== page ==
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Research reveals coral tumour affects reproduction and growth

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Curtin University research into coral reef systems in the Cocos Keeling Islands has confirmed a tumour-like coral disease is prevalent in the area, with growth anomalies affecting the coral’s ability to reproduce and grow effectively.

Masters student Ms Sophie Preston, from Curtin’s School of Molecular and Life Sciences, explained that while marine scientists have known about growth anomalies occurring on corals in coral reef systems for many years, it’s still not known exactly why they occur.

“Coral reef tumours have been located across major reef systems in the Indo-specific and wider-Atlantic regions, affecting the dominant reef building corals. What makes this outbreak unique is the pristine reef in which it occurred, and that it is the first report of growth anomalies on Isopora palifera globally,” Ms Preston said.

“Our research found that one third of the local Isopora palifera population was affected by these pale tumour-like growths, with the disease present at around 75 per cent of sites surveyed.

“These tumours are essentially rapid skeletal growths on the main colony structures. While the growths may not be affecting the coral, physiologically speaking, they are requiring the coral to expend a lot of energy to grow this deformed skeleton – energy that would normally be used for reproductive activities.

“With less energy for reproduction, there might be a decline in future generations of the coral populations. Our research suggests this coral tumour will cause at least an 11 per cent reduction in reef reproduction in the Cocos Keeling Island coral population.”

To carry out its research, the team collected samples from the Cocos Keeling Islands lagoon area, located about 2,100 kilometres from Exmouth, Western Australia.

Through x-ray fluorescence analysis, they studied the chemical composition of the coral, from both infected and non-infected skeletons, as well as recording the changes in biological and reproductive components using histology.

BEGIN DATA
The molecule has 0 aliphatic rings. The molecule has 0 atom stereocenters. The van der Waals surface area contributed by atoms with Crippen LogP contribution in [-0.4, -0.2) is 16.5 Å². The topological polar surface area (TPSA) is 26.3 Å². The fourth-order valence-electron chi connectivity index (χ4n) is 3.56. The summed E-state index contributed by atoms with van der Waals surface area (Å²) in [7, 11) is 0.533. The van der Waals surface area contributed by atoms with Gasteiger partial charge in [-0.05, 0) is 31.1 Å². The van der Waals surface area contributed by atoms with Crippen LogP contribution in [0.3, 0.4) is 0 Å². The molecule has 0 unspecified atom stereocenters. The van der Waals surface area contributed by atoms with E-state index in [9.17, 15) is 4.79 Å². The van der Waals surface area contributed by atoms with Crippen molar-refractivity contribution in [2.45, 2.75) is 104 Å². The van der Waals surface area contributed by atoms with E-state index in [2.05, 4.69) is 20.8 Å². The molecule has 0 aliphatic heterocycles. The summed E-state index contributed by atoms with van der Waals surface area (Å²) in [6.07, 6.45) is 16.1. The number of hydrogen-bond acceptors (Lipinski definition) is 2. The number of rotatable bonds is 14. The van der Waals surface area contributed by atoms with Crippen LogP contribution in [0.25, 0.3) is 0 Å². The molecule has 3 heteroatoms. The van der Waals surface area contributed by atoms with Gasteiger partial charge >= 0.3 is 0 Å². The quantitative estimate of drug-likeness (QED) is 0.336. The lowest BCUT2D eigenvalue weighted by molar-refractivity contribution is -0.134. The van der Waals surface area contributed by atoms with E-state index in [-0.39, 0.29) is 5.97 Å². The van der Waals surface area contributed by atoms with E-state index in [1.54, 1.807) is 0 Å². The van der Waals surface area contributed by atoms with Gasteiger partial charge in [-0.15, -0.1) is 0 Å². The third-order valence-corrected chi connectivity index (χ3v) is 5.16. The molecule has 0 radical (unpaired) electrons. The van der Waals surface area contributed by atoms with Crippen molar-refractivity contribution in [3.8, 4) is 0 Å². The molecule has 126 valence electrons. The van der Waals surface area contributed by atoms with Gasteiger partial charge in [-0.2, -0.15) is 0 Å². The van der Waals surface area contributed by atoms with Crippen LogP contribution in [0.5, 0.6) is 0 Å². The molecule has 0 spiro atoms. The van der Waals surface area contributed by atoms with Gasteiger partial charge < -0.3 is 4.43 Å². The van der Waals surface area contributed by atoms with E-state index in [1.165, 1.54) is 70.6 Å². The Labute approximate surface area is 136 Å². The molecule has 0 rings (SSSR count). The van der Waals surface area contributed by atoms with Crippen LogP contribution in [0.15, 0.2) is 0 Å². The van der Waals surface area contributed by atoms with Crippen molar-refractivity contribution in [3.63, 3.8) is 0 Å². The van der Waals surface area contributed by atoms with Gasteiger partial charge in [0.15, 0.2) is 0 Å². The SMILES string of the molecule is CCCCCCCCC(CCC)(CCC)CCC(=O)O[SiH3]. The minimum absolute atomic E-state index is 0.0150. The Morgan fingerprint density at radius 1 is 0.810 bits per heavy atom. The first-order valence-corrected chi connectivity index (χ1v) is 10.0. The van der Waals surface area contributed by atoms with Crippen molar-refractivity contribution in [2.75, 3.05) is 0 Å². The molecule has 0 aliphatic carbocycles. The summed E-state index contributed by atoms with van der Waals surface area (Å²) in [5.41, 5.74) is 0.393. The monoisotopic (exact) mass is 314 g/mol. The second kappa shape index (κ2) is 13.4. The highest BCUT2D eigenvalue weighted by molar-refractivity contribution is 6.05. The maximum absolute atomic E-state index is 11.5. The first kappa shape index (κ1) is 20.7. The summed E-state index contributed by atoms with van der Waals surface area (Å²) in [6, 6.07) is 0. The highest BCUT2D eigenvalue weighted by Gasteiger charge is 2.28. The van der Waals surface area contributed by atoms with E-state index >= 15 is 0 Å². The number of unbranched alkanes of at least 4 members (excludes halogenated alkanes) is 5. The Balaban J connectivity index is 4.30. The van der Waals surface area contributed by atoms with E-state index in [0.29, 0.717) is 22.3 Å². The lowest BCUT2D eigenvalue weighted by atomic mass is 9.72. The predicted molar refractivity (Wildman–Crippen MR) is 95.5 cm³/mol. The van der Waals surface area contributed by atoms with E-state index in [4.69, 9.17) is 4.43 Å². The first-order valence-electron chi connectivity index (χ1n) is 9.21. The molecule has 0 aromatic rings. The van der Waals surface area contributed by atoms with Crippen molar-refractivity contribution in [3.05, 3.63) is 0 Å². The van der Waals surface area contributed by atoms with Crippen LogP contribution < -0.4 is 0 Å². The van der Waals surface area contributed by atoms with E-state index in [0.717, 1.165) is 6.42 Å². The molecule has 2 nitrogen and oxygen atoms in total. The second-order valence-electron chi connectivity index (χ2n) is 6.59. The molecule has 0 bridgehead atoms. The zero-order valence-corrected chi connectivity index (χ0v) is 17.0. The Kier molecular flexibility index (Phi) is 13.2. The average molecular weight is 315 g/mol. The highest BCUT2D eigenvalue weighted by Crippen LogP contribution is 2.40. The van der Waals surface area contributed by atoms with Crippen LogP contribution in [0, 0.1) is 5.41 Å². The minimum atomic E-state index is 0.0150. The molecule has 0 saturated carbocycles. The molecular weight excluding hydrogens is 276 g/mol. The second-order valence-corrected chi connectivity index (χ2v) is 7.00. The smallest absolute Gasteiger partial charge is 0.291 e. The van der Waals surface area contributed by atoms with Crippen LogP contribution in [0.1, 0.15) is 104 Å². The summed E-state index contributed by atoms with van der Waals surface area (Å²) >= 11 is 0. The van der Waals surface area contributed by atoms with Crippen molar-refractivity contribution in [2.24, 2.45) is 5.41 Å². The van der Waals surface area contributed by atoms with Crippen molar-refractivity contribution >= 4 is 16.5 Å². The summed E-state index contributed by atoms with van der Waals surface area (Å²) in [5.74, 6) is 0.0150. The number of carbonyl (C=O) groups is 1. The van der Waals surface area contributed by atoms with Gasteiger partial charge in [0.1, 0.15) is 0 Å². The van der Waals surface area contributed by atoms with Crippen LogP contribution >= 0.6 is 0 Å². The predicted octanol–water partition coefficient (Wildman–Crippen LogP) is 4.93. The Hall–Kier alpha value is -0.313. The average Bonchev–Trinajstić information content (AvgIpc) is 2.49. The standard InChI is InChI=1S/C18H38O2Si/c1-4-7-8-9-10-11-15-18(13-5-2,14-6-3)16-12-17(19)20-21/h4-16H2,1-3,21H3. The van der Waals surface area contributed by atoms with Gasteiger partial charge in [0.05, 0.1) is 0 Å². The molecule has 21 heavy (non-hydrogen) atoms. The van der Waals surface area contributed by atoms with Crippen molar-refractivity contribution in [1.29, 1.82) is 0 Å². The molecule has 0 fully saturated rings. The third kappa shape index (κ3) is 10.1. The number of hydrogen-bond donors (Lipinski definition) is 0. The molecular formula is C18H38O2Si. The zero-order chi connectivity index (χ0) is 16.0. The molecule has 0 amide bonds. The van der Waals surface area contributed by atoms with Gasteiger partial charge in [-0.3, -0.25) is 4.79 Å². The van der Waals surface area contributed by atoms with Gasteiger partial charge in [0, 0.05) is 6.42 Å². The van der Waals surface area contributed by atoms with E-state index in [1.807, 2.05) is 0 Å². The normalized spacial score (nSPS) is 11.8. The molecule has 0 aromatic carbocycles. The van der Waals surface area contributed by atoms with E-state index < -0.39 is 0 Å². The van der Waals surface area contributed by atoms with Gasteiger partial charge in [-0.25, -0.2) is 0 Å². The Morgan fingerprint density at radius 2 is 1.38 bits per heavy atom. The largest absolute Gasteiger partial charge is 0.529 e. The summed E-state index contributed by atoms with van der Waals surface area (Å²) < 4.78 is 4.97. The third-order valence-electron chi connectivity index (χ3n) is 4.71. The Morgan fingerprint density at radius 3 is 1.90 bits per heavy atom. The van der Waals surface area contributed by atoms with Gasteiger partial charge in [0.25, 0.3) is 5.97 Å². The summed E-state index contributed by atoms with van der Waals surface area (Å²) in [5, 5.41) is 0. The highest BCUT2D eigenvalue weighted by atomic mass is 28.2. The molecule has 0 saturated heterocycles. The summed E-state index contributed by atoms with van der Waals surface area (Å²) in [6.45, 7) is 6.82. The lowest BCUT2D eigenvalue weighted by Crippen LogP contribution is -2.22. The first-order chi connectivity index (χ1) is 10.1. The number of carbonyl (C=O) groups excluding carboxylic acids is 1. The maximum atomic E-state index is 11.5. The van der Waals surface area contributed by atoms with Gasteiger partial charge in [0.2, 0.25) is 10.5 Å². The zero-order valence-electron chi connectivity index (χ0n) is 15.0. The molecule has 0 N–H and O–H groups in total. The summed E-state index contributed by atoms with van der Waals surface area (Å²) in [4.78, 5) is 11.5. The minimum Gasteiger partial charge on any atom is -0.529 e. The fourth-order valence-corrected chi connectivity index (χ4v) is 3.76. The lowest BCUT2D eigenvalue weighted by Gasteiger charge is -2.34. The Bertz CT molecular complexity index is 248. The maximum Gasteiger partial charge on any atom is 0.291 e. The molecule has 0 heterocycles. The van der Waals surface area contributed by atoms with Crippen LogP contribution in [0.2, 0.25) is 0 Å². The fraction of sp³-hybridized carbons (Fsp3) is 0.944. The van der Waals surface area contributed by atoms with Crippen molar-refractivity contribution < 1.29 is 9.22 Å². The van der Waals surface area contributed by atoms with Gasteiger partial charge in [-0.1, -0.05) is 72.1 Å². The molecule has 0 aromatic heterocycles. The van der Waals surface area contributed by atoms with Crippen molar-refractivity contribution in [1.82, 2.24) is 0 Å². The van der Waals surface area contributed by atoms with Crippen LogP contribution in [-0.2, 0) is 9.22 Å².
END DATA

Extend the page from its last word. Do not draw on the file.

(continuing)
Research co-author Dr Zoe Richards, also from Curtin’s School of Molecular and Life Sciences, explained they found a significant difference between the healthy and non-healthy tissues, with the findings adding another layer of complexity to the search for the cause of the problem.

“What we do know is that the division of energy away from reproductive and autotrophic activities, instead towards rapid skeletal growth, is to the detriment of the biological and reproductive functioning of the coral,” Dr Richards said.

“The infected tissues had a reduction in the density of polyps, mesenterial filaments and zooxanthellae, and almost a complete absence of eggs.

“The question of why and how this is happening still remains. Could fish be carriers of the disease and transporting it between corals? Could human-generated waste be leaching into nearby water systems, resulting in the coral anomalies? Is it transmitted like a disease, or are environmental factors at play? More research needs to be completed in this area. Understanding the dynamics of this disease will allow us to better protect and manage the pristine coral reefs at the Cocos (Keeling) Islands, and across Western Australia.”

The research paper Biological consequences of an outbreak of growth anomalies on Isopora palifera at the Cocos (Keeling) Islands was published in the Coral Reefs, the Journal of the International Coral Reef Society and can be found online here.

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